Other African tales depict monkeys doing human-like things. One South African tale tells of monkeys playing a fiddle and dancing. The Nuer believe God made monkeys to be like humans, depicting them cooking and even grieving.[7]

India[edit]

The epic poem the Ramayana plays a central role in Hindu culture. In the epic, Rama, an incarnation of Vishnu, is exiled along with his brother and his wife, Sita. Sita is kidnapped, and in their quest to rescue her, they come across monkey-chief Sugriva, who has been similarly exiled. After helping Sugriva reclaim the throne, Sugriva agrees to help Rama find Sita, and sends them Hanuman, a monkey warrior with divine parents.

Hanuman becomes a central character in the Ramayana. He flies across an ocean to find Sita in Lanka. However, Sita refuses to be saved by Hanuman, insisting on being rescued by her husband Rama. Sita's kidnapper sets Hanuman's tail ablaze, which then sets fire to most of the city. Hanuman returns with Rama and Sugriva's army of monkeys, and they battle to rescue Sita. Hanuman here displays supernatural feats, moving mountains and growing to immense size. After Rama wins, Hanuman continues to play an important role throughout the Ramayana, and is argued to be the hero of the epic. Hanuman is often depicted as having human features, with only a monkey-like mouth to give away his true form. He is praised for his strength, courage, and devotion to Rama.

Today, the Rhesus macaques and the Hanuman langur commonly roam the streets and temples of India. On Tuesdays and Saturdays, holy days which represent the good deeds of Hanuman, they are brought an abundance of foods.[8] Because of this, there has been a population boom of monkeys in urban areas. This has forced locals to keep their windows and doors tightly shut, lest monkeys raid their homes. Government officials claim to have lost important files to monkeys. The monkeys have bitten people and threatened visiting foreign dignitaries.[9] Attempts to control the monkey population, including relocation, sterilization, and outlawing feeding them, have been ineffective.

Notes[edit]

  1. ^ Shepar 2007: 106
  2. ^ Miller & Taube 1993: 68
  3. ^ Bruner 2005: 113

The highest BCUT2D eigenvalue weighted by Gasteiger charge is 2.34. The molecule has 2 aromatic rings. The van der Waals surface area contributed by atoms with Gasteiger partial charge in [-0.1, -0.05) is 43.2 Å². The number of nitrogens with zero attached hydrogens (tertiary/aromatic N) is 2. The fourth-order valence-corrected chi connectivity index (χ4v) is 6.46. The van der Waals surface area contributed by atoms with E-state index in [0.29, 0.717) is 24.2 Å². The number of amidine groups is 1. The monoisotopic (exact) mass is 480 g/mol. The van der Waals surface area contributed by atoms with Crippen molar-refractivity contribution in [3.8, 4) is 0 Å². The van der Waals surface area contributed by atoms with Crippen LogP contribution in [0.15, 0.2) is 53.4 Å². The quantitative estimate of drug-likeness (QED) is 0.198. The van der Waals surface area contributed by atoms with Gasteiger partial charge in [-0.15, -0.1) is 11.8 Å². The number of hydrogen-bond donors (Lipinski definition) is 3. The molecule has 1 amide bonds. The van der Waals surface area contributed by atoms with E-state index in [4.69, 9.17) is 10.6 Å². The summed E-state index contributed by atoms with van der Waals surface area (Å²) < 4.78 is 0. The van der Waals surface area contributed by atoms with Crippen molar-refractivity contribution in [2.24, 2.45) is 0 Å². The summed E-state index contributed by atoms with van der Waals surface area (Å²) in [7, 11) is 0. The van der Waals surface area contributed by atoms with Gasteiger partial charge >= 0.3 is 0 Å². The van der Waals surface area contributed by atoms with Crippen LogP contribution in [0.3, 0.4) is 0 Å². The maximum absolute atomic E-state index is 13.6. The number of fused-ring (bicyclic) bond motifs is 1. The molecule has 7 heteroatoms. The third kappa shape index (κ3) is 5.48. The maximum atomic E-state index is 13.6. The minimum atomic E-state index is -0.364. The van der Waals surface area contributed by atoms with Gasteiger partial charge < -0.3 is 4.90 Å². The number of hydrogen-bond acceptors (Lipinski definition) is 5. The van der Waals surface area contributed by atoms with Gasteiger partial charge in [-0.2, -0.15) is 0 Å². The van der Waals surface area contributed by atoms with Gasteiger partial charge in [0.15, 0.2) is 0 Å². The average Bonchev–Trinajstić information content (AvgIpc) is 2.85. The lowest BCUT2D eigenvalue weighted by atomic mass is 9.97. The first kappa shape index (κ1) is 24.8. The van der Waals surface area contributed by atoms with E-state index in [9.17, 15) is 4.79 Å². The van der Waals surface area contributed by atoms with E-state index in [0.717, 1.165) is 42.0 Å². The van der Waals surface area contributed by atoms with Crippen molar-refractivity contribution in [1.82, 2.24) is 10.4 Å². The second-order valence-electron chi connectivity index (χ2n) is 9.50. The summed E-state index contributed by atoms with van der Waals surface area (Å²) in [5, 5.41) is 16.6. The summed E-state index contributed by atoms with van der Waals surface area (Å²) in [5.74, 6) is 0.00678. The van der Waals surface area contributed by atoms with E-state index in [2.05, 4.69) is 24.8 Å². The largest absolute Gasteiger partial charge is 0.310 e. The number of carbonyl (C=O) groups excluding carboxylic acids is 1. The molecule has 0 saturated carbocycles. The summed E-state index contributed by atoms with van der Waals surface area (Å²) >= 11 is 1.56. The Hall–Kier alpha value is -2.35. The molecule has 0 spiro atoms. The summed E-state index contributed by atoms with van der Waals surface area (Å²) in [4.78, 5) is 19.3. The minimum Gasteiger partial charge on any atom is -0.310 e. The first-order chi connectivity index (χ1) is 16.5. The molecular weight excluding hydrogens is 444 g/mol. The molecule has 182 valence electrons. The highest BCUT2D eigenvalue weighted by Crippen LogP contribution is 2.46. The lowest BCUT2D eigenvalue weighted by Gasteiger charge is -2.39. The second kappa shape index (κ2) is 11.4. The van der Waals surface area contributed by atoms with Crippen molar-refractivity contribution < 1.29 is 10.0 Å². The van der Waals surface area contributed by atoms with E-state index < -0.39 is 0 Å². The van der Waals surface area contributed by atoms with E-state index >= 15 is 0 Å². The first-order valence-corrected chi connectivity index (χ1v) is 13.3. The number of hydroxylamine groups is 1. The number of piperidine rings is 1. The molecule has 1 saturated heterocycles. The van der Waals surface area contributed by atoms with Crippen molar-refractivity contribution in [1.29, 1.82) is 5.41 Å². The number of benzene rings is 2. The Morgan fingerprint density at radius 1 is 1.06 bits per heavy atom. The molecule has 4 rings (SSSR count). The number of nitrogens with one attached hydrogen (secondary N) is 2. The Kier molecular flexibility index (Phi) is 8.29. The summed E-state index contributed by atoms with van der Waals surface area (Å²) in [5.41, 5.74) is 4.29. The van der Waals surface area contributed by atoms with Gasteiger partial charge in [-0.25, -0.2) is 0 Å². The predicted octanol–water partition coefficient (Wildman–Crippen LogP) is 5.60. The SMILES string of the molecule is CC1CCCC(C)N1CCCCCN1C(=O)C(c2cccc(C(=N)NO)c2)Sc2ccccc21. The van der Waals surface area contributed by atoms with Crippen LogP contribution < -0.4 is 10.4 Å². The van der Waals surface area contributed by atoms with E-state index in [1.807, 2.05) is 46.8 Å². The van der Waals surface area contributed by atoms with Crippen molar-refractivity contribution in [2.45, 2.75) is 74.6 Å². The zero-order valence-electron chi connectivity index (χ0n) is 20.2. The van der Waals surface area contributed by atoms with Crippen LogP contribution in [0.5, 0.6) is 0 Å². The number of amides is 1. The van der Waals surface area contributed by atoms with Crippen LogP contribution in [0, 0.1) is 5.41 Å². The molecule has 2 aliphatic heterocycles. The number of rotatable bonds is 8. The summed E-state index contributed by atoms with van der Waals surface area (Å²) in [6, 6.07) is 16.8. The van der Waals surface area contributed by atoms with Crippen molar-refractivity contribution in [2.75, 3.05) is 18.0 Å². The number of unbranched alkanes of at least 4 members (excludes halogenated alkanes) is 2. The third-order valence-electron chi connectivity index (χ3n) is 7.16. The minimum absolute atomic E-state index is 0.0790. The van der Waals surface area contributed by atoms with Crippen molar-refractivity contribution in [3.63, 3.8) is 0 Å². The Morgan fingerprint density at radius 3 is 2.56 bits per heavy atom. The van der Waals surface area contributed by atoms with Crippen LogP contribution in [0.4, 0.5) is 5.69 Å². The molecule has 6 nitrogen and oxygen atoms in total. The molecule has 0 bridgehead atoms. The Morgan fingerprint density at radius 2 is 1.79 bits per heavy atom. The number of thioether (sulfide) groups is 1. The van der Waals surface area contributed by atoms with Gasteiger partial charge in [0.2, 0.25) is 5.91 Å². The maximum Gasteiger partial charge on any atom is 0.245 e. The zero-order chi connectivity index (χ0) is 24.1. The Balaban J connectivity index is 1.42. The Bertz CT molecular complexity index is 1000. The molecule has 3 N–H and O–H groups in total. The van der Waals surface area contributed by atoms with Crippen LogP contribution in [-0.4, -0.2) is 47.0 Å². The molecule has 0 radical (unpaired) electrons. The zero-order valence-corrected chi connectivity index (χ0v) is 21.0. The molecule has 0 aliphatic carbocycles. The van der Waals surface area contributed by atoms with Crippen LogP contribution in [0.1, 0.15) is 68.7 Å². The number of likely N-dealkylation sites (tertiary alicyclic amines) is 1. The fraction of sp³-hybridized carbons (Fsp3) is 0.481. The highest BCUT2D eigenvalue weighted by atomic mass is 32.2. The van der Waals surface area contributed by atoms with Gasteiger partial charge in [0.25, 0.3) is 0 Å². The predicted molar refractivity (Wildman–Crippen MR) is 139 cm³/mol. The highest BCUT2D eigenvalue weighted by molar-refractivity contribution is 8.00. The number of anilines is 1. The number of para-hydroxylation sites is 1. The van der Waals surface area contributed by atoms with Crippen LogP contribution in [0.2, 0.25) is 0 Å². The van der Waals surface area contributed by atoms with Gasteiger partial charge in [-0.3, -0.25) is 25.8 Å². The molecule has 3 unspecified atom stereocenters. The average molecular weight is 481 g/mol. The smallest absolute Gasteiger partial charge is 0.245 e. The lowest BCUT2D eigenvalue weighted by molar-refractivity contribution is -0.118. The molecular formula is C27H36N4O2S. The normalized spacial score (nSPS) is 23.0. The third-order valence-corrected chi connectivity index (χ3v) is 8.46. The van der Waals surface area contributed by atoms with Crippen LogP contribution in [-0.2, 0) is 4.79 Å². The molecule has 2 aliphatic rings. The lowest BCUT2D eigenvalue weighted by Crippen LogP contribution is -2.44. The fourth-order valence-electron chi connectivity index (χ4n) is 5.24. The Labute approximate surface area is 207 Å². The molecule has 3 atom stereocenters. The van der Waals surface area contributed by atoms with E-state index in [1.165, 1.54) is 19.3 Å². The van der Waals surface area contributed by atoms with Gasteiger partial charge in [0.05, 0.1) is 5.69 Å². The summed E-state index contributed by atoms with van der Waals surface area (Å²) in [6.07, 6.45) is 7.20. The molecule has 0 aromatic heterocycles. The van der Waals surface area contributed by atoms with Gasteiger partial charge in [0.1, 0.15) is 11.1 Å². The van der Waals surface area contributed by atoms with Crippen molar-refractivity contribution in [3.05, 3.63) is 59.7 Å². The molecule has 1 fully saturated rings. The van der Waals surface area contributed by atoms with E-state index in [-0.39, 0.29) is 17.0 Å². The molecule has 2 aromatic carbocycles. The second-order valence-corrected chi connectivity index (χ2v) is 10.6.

4. ^ Bruner 2005: 113
  5. ^ Herskovits & Herskovits 1958: 152
  6. ^ Herskovits & Herskovits 1958: 152
  7. ^ Wolfe 2007: 696
  8. ^ Wolfe and Fuentes 2007: 699
  9. ^ Murray 2009: n.p.

References[edit]

  • Bruner, Emiliano, and Andrea Cucina. “Alouatta, Ateles, and the ancient Mesoamerican cultures.” Journal of Anthropological Sciences Vol. 83 (2005): 111 - 117. web. Web. 30 March 2010.
  • Christenson, Allen J. “POPOL VUH: LITERAL TRANSLATION.” Mesoweb Publications: 1 - 304. Rpt. in . N.p.: n.p., n.d. N. pag. . Web. 24 March 2010.
  • Fuentes, A. (2006) Human-Nonhuman primate interconnections and their relevance to Anthropology. Ecological and Environmental Anthropology 2(2):1-11
  • Fuentes, A. (2010) Naturecultural Encounters in Bali: Monkeys, Temples, Tourists, and Ethnoprimatology Cultural Anthropology 25(4):600-624
  • Fuentes, A. and Hockings, K. (2010) The ethnoprimatological approach in primatology American Journal of Primatology 72:841–847
  • Fuentes, A. and Wolfe, L.D. (2002) Primates Face to Face: The Conservation Implications of Human and Nonhuman Primate Interconnections Cambridge University Press
  • Herskovits, Melville Jean, and Frances Shapiro Herskovits. Dahomean narrative: a cross-cultural analysis . Evanston: Northwestern University Press, 1958. Google Books. Web. 29 March 2010.
  • Miller, Mary, and Karl Taube. The Gods and Symbols of Ancient Mexico and the Maya. London: Thames and Hudson, 1993. N. pag. Print.
  • Murray, Lorraine. “Monkeys on the Ramage in India.” Encyclopædia Britannica. N.p., 23 August 2009. Web. 27 March 2010. <http://www.britannica.com/blogs/2009/08/monkeys-on-the-rampage-in-india/>.
  • O’Neil, Dennis, Dr. PRIMATES:The Taxonomy and General Characteristics. Dr. Dennis O’Neil, 18 January 2010. Web. 27 March 2010. <http://anthro.palomar.edu/primate/>.
  • Shepard, Glenn H. “Primates in Matsigenka subsistence and world view.” Primates Face to Face. By Agustin Fuentes and Linda D Wolfe. Cambridge: Cambridge University Press, 2002. 111 - 114. Rpt. in The Conservation Implications of Human-Nonhuman Primate Interconnections. N.p.: n.p., n.d. N. pag. Print.
  • Wolcott, Leonard T. “Hanuman: The Power-Dispensing Monkey in North Indian Folk Religion .” Journal of Asian Studies Vol. 37, No. 4 (Aug. 1978): pp. 653–661 . JSTOR. Web. 24 March 2010. <http://www.jstor.org/stable/2054368>.

Wolfe, L.D., and Fuentes, A. (2007) Ethnoprimatology: Contextualizing Human/Primate Interactions in C. Campbell, A. Fuentes. K. MacKinnon, M. Panger and S. Bearder Eds. Primates in Perspective Oxford University Press pp. 691–701